Reliant Regal (1962 – 1973) Review

Reliant Regal (1962 – 1973) At A Glance


+A bit of a cultural icon, cheap to run, buy and fuel

-Scary at speed, tends to tip over

Thanks to the comedy TV series, Only Fools and Horses, the three-wheel Reliant Regal became a national institution. However, the first generation of that car appeared in 1951, and was a very different looking beast. The beauty of Reliant's Regal was that it could be driven on a bike licence, as it was officially classed as a tricycle, and yet it offered car- (and even van-) like passenger and load carrying capabilities.

When the bubble-shaped Regal appeared in 1951, it was crudely built using a pressed-steel chassis, with semi-elliptic leaf springs at the rear and a single torsion bar and stub axle arrangement for the single front wheel. Powered by a 747cc Austin Seven-derived engine, it was surprisingly nippy thanks to its low weight.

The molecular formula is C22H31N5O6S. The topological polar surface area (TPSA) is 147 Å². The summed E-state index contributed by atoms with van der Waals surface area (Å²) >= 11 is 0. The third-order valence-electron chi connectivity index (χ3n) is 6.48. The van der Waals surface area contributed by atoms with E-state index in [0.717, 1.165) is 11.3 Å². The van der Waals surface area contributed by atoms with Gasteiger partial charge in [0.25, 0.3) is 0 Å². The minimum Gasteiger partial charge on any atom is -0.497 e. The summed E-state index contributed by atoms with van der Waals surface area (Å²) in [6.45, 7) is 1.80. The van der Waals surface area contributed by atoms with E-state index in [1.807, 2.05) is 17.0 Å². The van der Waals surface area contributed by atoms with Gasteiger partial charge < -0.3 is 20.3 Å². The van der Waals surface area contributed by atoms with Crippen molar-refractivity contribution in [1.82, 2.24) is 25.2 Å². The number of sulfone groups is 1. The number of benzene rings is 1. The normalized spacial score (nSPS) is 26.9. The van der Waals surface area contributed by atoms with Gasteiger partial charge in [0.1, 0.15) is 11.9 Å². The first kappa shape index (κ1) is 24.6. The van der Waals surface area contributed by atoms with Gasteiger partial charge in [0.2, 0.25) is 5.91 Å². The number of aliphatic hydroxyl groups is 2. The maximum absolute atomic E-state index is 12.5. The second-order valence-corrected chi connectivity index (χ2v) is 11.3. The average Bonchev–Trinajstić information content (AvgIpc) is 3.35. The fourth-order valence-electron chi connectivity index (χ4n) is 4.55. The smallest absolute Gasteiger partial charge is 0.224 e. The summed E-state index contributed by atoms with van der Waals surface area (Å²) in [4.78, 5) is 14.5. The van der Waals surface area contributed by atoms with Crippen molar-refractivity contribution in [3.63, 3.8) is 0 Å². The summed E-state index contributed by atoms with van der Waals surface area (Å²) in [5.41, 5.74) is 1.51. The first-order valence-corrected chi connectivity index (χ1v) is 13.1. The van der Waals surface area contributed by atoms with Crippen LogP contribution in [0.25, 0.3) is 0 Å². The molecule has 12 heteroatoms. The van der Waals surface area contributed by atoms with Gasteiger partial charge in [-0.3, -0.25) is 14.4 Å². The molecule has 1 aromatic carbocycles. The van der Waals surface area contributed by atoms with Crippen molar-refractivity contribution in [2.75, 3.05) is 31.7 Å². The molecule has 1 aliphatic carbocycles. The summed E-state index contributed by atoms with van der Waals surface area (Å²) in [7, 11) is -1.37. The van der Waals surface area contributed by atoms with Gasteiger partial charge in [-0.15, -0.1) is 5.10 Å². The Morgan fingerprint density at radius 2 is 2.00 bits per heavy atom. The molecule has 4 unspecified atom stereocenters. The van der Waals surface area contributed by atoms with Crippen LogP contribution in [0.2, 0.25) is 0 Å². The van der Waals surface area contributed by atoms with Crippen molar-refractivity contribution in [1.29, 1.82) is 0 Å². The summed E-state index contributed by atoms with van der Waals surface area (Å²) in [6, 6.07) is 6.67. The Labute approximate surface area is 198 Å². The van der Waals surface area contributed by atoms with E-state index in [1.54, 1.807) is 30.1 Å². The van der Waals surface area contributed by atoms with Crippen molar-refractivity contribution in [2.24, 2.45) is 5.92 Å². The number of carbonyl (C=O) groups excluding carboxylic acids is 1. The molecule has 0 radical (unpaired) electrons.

Effective hydraulic brakes and a four-speed gearbox added some modernity to the package, and early models had aluminum bodywork attached to an ash frame, only gaining glass fibre bodywork for the second series, which was launched in 1962.

When that car appeared it was powered by an all-new 592cc alloy engine, designed by Reliant and loosely based on the old Austin Seven unit. Saloon versions featured a Ford Anglia 105E-style reverse rake rear window. The Regal stayed in production until 1973 when the Robin – which remained in production until 2001 despite a 1980s rename to Rialto – replaced it.